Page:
'Neither for nor against' Trans Mountain pipeline
During Fast’s time with Nature Canada, the organization’s director of conservation and general counsel Stephen Hazell took the view in February 2016 that the National Energy Board (NEB)’s review of the Trans Mountain pipeline and tanker project “left too many questions unanswered.”
The project was approved by the Trudeau government later that year, but has faced major controversy over legal, environmental and First Nations concerns. Last week, the Trudeau government doubled down on its support for the project by offering to purchase it with public money.
Nature Canada was part of a group that challenged Trans Mountain’s evidence at the NEB, Hazell wrote, regarding its environmental effects. “Our lawyers pointed out several deficiencies in the evidence Trans Mountain submitted,” he wrote.
Unlike their British Columbia and federal NDP counterparts, the Ontario NDP has so far avoided taking a position on the Trans Mountain pipeline. Leader Andrea Horwath has said she wants to protect provincial environmental interests, but left it at that when questioned.
Fast said she was privileged to work with Hazell, who she called an accomplished lawyer working on pipeline issues, and acknowledged Nature Canada had been concerned about many issues, including the process at the NEB, during her time.
But she said in general, the organization wasn’t for or against the pipeline — rather, wanting to make sure pipeline decisions were made in the best way — and that’s where she currently stood as well.
“I still feel that decisions do need to be made in the best interests of everybody. With regards to specific pipelines, I don’t have any position,” she said. “My position is still the same — neither for nor against, but really wanting to make sure that all the evidence is taken into account when these decisions are made.”
Environmental assessments could be 'improved'
Fast is similarly keeping her cards close to her chest when it comes to her position on altering Ontario’s environmental assessment regime.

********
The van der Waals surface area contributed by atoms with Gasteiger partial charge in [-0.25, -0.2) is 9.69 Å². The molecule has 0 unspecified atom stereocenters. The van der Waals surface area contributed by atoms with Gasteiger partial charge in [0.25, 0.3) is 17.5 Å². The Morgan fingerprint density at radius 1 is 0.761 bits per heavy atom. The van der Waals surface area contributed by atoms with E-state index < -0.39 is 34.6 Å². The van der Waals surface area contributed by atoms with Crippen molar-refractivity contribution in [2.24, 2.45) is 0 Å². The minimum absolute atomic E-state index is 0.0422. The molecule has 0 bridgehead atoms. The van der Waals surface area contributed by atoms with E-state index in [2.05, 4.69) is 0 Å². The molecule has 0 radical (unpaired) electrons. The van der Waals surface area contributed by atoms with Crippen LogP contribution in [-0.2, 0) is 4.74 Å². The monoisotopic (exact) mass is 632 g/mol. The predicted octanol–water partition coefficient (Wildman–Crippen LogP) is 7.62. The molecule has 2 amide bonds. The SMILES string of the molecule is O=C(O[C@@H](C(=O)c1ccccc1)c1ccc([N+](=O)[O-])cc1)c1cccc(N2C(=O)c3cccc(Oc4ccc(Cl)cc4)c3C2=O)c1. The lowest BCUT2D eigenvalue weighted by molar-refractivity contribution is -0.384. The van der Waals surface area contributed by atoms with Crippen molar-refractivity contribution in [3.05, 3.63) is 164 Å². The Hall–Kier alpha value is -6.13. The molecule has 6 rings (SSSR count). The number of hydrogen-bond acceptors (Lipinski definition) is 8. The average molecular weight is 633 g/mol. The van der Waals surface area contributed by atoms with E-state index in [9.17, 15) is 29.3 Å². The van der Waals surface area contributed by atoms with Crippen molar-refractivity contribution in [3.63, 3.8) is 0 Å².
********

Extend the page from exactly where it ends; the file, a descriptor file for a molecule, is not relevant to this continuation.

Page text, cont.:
As of May 1, the province put in place a new process for submitting what it’s calling “streamlined” environmental assessments, which are those for “routine projects that have predictable and manageable environmental effects.”
These “streamlined” assessments allow for “self-assessment” although approval isn’t directly granted.
“I think it could be improved,” Fast said about Ontario’s environmental assessment regime. But she wouldn’t give details: “not at this time.”
The NDP has a strong environmental platform, said Fast, with a “conservation-first approach,” focused on protecting the environment and natural spaces, and encouraging energy efficiency.
She said Liberal Premier Kathleen Wynne has “allowed more development than we’d like to see” in the province’s green belts, especially in Toronto, while PC leader Doug Ford’s plans for green belt development are “pretty scary.”
Ford walked back a proposal to open up green belt areas last month after he received political blowback.
“I think (Ford) sees it as prime development land, which to my mind is unacceptable, we do need to protect these spaces,” said Fast.
National Observer reached out to rival Ottawa South candidates Fraser and Howard for their reactions to the same topics as above.